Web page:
For some eight years, Refresh Miami has toiled away to connect Miami’s startup community.
But in the last year, as the Miami startup community has become increasingly energized, so has Refresh Miami. Monthly meetups that drew, say, a dozen people in the early years are now regularly bringing in an excess of 300 and 400 people.
To support Refresh Miami in building new and better ways to connect and serve Miami’s rapidly growing startup and entrepreneurial community, Knight Foundation is making a $150,000 grant to the non-profit.
The support is another step in Knight Foundation’s effort to help strengthen Miami’s startup community and connect it to the broader public by fostering greater connection, support and hopefully— inspiration. The ultimate goal of the effort: help make Miami more of a place where ideas are built.
The grant to Refresh Miami, the largest tech meetup group in South Florida, comes on the heels of Knight Foundation investments in The Lab Miami, a co-working space in Wynwood; the launch of Endeavor in Miami, which will be the global organization’s first U.S. outpost; numerous events including Startup City: Miami, RokkMiami with Brad Feld, the first pop-up NewMe Accelerator and next year’s technology conference, eMerge Americas; along with efforts to diversify and broaden our base of entrepreneurs through educational initiatives like Girls Who Code and Network for Teaching Entrepreneurship.
At the heart of the investments is the belief that Miami is poised to make important gains as a community that’s alive with entrepreneurs, innovators and change-makers of all kinds, whether seeking social change or pure profit. And, in doing so, will deepen a sense of place and possibility that spurs greater resident engagement and stronger attachment to our young, rapidly evolving city.
Over the past decade Miami has developed many of the elements needed to succeed as a startup hub: a strong and improving university system, an increasingly active and developed urban center, a thriving cultural and creative life, a uniquely diverse and highly entrepreneurial population and a startup scene that continues to gain momentum. Yet, there are gaps that need filling.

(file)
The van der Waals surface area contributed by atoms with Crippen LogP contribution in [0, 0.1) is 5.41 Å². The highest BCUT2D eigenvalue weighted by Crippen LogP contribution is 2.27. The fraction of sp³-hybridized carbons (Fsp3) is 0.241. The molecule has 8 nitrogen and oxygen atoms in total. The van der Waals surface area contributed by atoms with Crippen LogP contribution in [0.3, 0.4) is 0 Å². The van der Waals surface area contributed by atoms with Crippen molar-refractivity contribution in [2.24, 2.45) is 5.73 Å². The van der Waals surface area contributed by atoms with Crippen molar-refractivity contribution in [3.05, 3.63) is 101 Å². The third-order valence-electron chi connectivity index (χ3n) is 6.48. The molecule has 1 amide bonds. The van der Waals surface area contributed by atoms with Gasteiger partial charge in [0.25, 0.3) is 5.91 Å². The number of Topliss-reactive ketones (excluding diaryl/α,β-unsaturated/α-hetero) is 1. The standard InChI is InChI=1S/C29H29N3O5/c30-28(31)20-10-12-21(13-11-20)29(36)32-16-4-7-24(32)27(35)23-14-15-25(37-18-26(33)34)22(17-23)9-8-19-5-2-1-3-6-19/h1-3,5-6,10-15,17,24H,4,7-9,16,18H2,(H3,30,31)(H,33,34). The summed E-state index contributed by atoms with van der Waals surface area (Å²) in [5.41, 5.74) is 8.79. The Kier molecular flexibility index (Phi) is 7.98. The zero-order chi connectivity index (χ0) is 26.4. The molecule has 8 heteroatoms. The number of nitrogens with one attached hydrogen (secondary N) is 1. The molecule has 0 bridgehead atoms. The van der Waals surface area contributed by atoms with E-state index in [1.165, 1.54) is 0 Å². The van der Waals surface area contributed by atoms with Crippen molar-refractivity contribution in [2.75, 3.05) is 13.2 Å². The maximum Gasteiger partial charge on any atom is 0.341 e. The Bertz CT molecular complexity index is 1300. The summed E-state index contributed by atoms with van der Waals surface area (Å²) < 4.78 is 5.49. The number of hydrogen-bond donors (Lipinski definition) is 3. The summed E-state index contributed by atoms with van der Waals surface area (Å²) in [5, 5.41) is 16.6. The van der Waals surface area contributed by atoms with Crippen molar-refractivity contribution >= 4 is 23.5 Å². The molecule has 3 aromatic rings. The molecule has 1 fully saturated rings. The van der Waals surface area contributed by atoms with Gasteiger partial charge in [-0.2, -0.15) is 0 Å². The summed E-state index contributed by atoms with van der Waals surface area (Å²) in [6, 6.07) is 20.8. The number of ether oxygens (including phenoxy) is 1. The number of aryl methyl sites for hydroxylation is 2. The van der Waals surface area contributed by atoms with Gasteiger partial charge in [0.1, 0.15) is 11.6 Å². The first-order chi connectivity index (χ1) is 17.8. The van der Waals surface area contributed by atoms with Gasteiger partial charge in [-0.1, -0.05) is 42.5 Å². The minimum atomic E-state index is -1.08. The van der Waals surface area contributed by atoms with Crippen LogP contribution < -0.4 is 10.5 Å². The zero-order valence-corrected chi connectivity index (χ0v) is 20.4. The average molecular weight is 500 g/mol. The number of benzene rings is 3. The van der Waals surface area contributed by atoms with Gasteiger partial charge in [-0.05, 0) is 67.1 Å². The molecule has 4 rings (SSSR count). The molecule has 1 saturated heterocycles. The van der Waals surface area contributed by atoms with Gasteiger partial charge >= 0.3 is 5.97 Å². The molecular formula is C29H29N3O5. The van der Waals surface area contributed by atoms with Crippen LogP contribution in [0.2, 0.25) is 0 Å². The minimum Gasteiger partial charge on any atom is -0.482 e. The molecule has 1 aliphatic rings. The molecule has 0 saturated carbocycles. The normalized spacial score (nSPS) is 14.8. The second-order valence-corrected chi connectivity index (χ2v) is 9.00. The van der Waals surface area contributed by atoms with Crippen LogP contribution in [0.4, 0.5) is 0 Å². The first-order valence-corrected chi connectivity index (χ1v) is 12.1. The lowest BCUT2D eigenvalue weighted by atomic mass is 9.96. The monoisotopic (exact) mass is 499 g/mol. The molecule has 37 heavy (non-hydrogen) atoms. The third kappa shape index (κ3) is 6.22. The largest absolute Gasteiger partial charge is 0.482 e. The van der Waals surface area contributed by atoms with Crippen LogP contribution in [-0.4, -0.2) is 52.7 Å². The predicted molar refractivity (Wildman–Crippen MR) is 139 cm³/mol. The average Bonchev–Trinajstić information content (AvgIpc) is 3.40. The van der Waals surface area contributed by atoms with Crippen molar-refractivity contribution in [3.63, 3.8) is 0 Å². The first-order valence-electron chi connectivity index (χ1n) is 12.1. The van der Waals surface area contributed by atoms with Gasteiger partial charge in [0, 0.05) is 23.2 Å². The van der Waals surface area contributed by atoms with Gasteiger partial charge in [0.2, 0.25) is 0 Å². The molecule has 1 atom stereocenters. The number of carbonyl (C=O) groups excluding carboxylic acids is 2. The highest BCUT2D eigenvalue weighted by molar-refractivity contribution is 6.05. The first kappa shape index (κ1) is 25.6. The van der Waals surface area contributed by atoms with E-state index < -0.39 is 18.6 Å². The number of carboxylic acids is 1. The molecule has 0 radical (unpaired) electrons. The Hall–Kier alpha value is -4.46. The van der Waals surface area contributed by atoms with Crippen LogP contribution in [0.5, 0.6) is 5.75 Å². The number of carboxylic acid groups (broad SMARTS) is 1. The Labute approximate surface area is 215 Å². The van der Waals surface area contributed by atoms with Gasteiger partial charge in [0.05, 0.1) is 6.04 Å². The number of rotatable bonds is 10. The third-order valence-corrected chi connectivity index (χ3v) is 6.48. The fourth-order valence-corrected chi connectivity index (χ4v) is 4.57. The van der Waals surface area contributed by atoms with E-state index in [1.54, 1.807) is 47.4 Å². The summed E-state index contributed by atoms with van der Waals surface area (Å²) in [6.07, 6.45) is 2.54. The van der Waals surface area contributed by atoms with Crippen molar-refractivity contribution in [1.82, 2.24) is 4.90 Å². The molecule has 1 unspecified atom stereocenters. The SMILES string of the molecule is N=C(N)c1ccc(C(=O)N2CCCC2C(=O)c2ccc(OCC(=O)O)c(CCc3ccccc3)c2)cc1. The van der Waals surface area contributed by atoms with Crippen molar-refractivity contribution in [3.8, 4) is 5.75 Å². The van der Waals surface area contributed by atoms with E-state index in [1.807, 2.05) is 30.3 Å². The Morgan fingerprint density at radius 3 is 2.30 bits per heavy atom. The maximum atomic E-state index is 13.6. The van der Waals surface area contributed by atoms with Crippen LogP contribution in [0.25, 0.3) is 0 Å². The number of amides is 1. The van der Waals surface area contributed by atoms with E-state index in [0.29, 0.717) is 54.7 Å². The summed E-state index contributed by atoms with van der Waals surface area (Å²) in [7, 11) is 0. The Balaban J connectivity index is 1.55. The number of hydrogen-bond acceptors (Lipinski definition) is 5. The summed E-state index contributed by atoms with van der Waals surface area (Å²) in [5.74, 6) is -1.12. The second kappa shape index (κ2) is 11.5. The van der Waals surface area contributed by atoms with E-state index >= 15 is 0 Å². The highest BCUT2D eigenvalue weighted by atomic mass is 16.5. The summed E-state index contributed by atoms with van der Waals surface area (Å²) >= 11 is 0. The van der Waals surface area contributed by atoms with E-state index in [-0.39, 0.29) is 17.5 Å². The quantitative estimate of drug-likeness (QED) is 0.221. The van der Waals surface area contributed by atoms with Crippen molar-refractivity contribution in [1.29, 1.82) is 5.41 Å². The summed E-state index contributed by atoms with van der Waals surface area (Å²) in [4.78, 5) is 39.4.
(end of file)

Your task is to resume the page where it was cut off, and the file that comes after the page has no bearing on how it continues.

With this grant, Refresh Miami will seek to improve its already highly successful monthly meetup program (by, for instance, flying in quality speakers from elsewhere) and branch out into delivering hands-on educational workshops and hackathons. Additionally, new resources will include an upgraded website that incorporates an events calendar that lists all that’s going on in the startup community (highlighting Refresh events and others), member profiles, job and internship listings and user-generated blogs. Social media will be ramped up as well.
In sum, it will be a connector. It will be a place where anyone can go to learn and plug-in. Finding ways to engage in the startup community has long been a gap in the local eco-system. With this, the hope is another step is being taken to make the environment more accessible.
To be sure, many organizations and groups will fill this role. But Refresh Miami is particularly well-suited because of the large network it can leverage. From its humble beginnings, the nonprofit now boasts over 5,000 members and has proven, month after month, that it can generate outsized crowds.
The most recent Refresh Miami night was no exception. More than 400 people ventured out to the Miami Airport Convention Center for a demo night that featured eight Miami startups. Illustrating the increasing momentum, more than 50 ventures had applied to present.
And, yet, there is so much more room to grow.
"It’s great to be a part of the growing climate for innovation in Miami and we hope to contribute more with this support from the Knight Foundation,” said Brian Breslin, Refresh Miami founder and co-director.
Peter Martinez, co-director of Refresh Miami, added that “through this expansion Refresh can continue on its mission of growing and refreshing the technology and entrepreneurial community in the city."
By Matt Haggman, program director/Miami at Knight Foundation
Related link: "Refresh Miami then and now" in The Miami Herald